And speaking of TV, there was only one show that I was particularly interested in from the time I was about ten years old: Star Trek. Now don’t get me wrong, I loved Star Wars too. In fact, in my family, when you were sick enough to stay home you had to stay on the couch and watch a movie. Star Wars was the movie set of choice, but there was a problem with Star Wars: there were only three movies (Yes, I'm old enough to remember a time before the prequels). Star Trek came out with a new episode every week. Not that I could get those episodes, mind you. Out in the sticks we didn’t have very good TV reception, but my grandmother lived in town. She had TV, and as soon as I went to middle school, I had to go over to my grandmother’s after school. Ah, those were the years, watching Star Trek TNG and dreaming my great classical science fiction dreams (usually I tried to fit a horse in there, as I still hadn’t forgotten about Double Trouble, I’d just grown up too much to write those stories).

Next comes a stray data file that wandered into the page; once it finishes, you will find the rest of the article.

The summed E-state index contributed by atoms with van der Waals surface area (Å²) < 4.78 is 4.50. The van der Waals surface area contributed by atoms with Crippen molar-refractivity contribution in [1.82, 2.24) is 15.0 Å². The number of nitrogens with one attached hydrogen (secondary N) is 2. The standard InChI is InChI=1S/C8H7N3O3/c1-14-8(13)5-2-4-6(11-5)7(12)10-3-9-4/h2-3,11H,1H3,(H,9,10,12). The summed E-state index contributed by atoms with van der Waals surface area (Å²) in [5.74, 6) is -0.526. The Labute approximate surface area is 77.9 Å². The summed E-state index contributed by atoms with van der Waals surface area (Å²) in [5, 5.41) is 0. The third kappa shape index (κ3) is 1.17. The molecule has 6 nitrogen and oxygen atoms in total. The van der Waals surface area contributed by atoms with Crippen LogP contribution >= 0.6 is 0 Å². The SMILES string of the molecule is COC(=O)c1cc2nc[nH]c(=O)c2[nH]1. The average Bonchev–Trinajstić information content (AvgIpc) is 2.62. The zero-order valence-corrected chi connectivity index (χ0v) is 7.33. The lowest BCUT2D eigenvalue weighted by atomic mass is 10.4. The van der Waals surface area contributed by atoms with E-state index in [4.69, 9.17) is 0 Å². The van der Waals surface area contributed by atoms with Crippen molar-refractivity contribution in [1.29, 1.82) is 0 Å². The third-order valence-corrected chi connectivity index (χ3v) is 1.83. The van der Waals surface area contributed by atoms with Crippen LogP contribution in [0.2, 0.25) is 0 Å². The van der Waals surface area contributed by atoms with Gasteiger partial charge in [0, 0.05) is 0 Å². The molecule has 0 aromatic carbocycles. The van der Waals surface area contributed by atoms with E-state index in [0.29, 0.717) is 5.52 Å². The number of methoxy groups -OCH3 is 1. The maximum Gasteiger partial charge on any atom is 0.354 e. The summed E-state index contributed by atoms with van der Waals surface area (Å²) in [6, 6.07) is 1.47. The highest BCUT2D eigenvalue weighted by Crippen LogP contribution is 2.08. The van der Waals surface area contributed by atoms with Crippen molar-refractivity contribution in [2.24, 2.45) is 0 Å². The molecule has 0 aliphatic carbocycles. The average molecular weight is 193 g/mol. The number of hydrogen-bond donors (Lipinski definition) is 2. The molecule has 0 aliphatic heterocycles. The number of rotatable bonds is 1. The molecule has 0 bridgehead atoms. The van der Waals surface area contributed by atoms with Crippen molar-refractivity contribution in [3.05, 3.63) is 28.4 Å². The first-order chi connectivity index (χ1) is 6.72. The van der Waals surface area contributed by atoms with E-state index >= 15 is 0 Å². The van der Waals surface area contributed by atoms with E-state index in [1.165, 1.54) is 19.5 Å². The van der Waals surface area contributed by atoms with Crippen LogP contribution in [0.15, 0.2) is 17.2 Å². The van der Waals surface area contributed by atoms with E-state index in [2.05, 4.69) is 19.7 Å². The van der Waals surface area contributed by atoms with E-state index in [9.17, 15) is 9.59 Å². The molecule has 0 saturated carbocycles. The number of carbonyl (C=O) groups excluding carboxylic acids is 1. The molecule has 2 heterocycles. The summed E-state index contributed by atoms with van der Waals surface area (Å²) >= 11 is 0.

And then I went to Barnes and Noble in the nearby actual big city (Santa Rosa, CA, for the curious), and there they were: Star Trek Novels. It was like someone had made a seamless cross between the perfect game of tag and ice cream. I was in heaven. Except that they cost so much and my mom would only buy me one. I read the book on the way home. I needed more. Then by some magic, the used book store came across a whole pile of Star Trek Novels. They’d never had them before, but suddenly they had a ton. I bought them ($2.25 to 3.50 each, and I spent a lot of money on those books). As I went with my favorite characters on their grand adventures, I became more connected to them, understood them better than before, and I couldn’t get enough. I started saving money to buy the new ones, asking the local book store to order them (which they kindly did), until one day, the nice lady said she couldn’t order the next one. “Why not?”
“It hasn’t been released. It won’t be out for six months or so,” she said. I was devastated. It was about to be the summer between middle school and high school and I wasn’t going to have a Star Trek novel to read and reread. And that’s when it struck me: I’ll have to write one myself.
And yeah, that’s pretty much how that went. I wrote my first novel (it was a terrible fan fic, but very fun for me). Even after writing a novel I didn’t know that I wanted to be a writer. Sometimes, the dumb gets backstage passes to the rest of my brains.
For me, it wasn’t one book, but the lack of a book that sent me over, sort of like the flash point of paper, you know 451 (Fahrenheit).